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Music review: Gesualdo Six: ‘Josquin’s Legacy’; Brabant Ensemble: Jean Mouton

by
04 November 2022

Fiona Hook on another quincentennial feast

iStock

THE late Middle Ages had its day with two concerts of unaccompanied choral music at the Wigmore Hall, in London, last month. The Gesualdo Six, directed by Owain Park, presented “Josquin’s Legacy”, a programme examining the network of composers around the towering figure of Josquin des Prez, who died in 1521; and the Brabant Ensemble looked at the works and legacy of his contemporary, Jean Mouton, dead 500 years ago this year.

From the sensual, close-clustering lines of the first piece, Mouton’s “Tota pulchra es”, the Gesualdo Six’s half-dozen male voices wove an intimate aural tapestry, in which individual lines blended to form a rich, velvety whole, sometimes sacrificing clarity of diction for beauty of tone. The first half dealt with birth, and the joy of the annunciation, with Josquin’s “Praeter rerum seriem”, its rhythmic complexities skilfully negotiated, Brumel’s “Sicut lilium”, and De Févin’s “Nesciens mater”.

The second part brooded on death and loss, with plangent accounts of Josquin’s “Nymphes des bois”, and a caressing tenderness for the anonymous “Mille regretz”. Compère’s sprightlier “Venez regretz” and La Rue’s “Secretz regretz” were sung with just a touch of bounce, as if to suggest a courtlier grief with one eye on the audience. The trickier moments of Brumel’s “Tous les regretz” were beautifully handled, though the countertenor Guy James needs to watch an occasional tendency to hoot, and to dominate, especially during duet passages. They closed with Josquin’s “O virgo prudentissima”, a piece in which the chant spills from the tenor line into all parts to make a joyous declaration of simple faith.

The Brabant Ensemble was founded in 1998 by the conductor Stephen Rice to explore the neglected music of this Duchy between Belgium and the Netherlands. The 12 singers have a sharper, clearer sound than that of the Gesualdo Six, the soprano and alto lines sung by women with a pure, boylike tone, to produce a sound very much like that of a chapel choir.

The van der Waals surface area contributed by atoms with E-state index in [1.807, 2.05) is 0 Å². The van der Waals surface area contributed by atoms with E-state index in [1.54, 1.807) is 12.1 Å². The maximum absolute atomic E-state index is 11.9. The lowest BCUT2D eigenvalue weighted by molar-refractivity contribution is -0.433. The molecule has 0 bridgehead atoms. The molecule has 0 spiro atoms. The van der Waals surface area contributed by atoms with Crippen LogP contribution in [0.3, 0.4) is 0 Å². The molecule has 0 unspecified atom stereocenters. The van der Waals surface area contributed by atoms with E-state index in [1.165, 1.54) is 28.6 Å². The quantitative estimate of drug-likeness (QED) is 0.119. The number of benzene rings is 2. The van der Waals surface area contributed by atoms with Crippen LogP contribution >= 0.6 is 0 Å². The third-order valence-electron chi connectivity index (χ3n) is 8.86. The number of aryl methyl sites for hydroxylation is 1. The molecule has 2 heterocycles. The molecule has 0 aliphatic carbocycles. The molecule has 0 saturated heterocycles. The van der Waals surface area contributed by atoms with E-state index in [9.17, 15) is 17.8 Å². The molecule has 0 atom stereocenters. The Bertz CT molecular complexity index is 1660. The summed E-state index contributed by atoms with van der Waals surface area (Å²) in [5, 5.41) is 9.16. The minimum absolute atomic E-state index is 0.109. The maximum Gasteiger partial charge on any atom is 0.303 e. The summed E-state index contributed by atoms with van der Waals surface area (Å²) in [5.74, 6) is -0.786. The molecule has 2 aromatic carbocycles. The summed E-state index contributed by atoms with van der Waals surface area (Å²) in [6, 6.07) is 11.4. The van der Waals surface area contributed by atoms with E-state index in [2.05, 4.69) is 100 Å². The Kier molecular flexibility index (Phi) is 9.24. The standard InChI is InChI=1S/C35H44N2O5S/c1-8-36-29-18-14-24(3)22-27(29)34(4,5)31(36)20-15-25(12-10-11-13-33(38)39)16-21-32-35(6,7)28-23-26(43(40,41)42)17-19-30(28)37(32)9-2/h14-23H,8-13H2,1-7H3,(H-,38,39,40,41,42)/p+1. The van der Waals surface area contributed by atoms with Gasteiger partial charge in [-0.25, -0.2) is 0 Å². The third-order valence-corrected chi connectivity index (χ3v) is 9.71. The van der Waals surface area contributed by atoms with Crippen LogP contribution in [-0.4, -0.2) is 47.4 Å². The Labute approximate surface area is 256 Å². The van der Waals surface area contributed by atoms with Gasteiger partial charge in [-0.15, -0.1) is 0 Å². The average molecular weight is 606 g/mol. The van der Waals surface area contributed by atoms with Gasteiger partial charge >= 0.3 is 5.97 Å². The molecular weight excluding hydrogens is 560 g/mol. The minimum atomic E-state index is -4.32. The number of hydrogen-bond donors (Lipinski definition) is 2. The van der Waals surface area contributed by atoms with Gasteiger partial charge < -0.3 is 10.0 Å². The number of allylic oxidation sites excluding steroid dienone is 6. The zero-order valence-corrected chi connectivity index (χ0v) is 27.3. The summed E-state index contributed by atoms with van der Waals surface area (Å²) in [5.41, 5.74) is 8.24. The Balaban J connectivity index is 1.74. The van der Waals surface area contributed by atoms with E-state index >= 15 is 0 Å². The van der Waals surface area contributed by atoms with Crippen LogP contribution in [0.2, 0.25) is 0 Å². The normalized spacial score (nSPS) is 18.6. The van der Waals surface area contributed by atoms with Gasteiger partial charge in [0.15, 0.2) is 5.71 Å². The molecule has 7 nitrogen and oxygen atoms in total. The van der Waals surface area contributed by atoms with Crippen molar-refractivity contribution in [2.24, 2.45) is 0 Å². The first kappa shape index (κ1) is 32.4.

In their evening concert, Mouton was represented by his Confitemini Domino, “O salutaris hostia”, and “Nesciens mater virgo virum”, and the Kyrie from Missa Faulte d’argent, a mass based on the medieval pop song “Faulte d’argent” (“Lack of money” — the cantus firmus of most people’s life at the moment). However elaborate the counterpoint, the lines were beautifully clear, and the hushed, veiled voices, and recent events, lent a particular poignancy to Festa’s “Quis dabit oculis nostris”, a lament for the French Queen. Josquin was there, too, with an “Alma redemptoris mater/Ave regina caelorum” whose two texts, sung simultaneously, were so skilfully managed that they never clashed.

A last word of praise must go to the ensemble’s diction. Even during their encore, Clemens non Papa’s “Ego flos campi”, for which we didn’t have the text, every word was audible.

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